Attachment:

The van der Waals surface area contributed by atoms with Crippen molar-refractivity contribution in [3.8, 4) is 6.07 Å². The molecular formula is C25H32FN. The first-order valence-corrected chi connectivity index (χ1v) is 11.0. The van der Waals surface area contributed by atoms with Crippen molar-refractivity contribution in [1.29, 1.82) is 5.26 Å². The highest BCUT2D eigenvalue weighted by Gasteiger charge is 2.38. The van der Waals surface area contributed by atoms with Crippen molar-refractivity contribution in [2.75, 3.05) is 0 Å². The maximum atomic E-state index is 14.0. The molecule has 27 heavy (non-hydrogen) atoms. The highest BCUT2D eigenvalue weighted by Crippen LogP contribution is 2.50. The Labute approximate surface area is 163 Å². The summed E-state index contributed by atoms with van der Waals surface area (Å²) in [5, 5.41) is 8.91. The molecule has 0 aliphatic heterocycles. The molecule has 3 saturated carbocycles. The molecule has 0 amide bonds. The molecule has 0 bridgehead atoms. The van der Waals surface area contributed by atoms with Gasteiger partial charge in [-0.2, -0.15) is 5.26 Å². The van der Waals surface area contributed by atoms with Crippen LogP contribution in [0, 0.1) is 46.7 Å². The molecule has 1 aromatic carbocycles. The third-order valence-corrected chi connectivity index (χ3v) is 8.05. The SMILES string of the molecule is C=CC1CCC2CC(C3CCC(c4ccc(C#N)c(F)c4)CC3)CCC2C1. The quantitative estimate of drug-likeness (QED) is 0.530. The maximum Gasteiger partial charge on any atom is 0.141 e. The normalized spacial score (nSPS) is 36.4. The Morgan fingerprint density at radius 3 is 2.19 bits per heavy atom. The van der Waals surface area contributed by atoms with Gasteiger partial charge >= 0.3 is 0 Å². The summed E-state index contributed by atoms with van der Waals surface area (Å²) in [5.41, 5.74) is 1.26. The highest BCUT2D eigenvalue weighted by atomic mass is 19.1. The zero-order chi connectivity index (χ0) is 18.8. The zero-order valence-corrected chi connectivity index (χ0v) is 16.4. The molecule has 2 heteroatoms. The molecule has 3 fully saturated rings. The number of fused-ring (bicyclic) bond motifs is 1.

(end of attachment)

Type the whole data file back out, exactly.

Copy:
The van der Waals surface area contributed by atoms with Crippen molar-refractivity contribution in [3.8, 4) is 6.07 Å². The molecular formula is C25H32FN. The first-order valence-corrected chi connectivity index (χ1v) is 11.0. The van der Waals surface area contributed by atoms with Crippen molar-refractivity contribution in [1.29, 1.82) is 5.26 Å². The highest BCUT2D eigenvalue weighted by Gasteiger charge is 2.38. The van der Waals surface area contributed by atoms with Crippen molar-refractivity contribution in [2.75, 3.05) is 0 Å². The maximum atomic E-state index is 14.0. The molecule has 27 heavy (non-hydrogen) atoms. The highest BCUT2D eigenvalue weighted by Crippen LogP contribution is 2.50. The Labute approximate surface area is 163 Å². The summed E-state index contributed by atoms with van der Waals surface area (Å²) in [5, 5.41) is 8.91. The molecule has 0 aliphatic heterocycles. The molecule has 3 saturated carbocycles. The molecule has 0 amide bonds. The molecule has 0 bridgehead atoms. The van der Waals surface area contributed by atoms with Gasteiger partial charge in [-0.2, -0.15) is 5.26 Å². The van der Waals surface area contributed by atoms with Crippen LogP contribution in [0, 0.1) is 46.7 Å². The molecule has 1 aromatic carbocycles. The third-order valence-corrected chi connectivity index (χ3v) is 8.05. The SMILES string of the molecule is C=CC1CCC2CC(C3CCC(c4ccc(C#N)c(F)c4)CC3)CCC2C1. The quantitative estimate of drug-likeness (QED) is 0.530. The maximum Gasteiger partial charge on any atom is 0.141 e. The normalized spacial score (nSPS) is 36.4. The Morgan fingerprint density at radius 3 is 2.19 bits per heavy atom. The van der Waals surface area contributed by atoms with Gasteiger partial charge >= 0.3 is 0 Å². The summed E-state index contributed by atoms with van der Waals surface area (Å²) in [5.41, 5.74) is 1.26. The highest BCUT2D eigenvalue weighted by atomic mass is 19.1. The zero-order chi connectivity index (χ0) is 18.8. The zero-order valence-corrected chi connectivity index (χ0v) is 16.4. The molecule has 2 heteroatoms. The molecule has 3 fully saturated rings. The number of fused-ring (bicyclic) bond motifs is 1.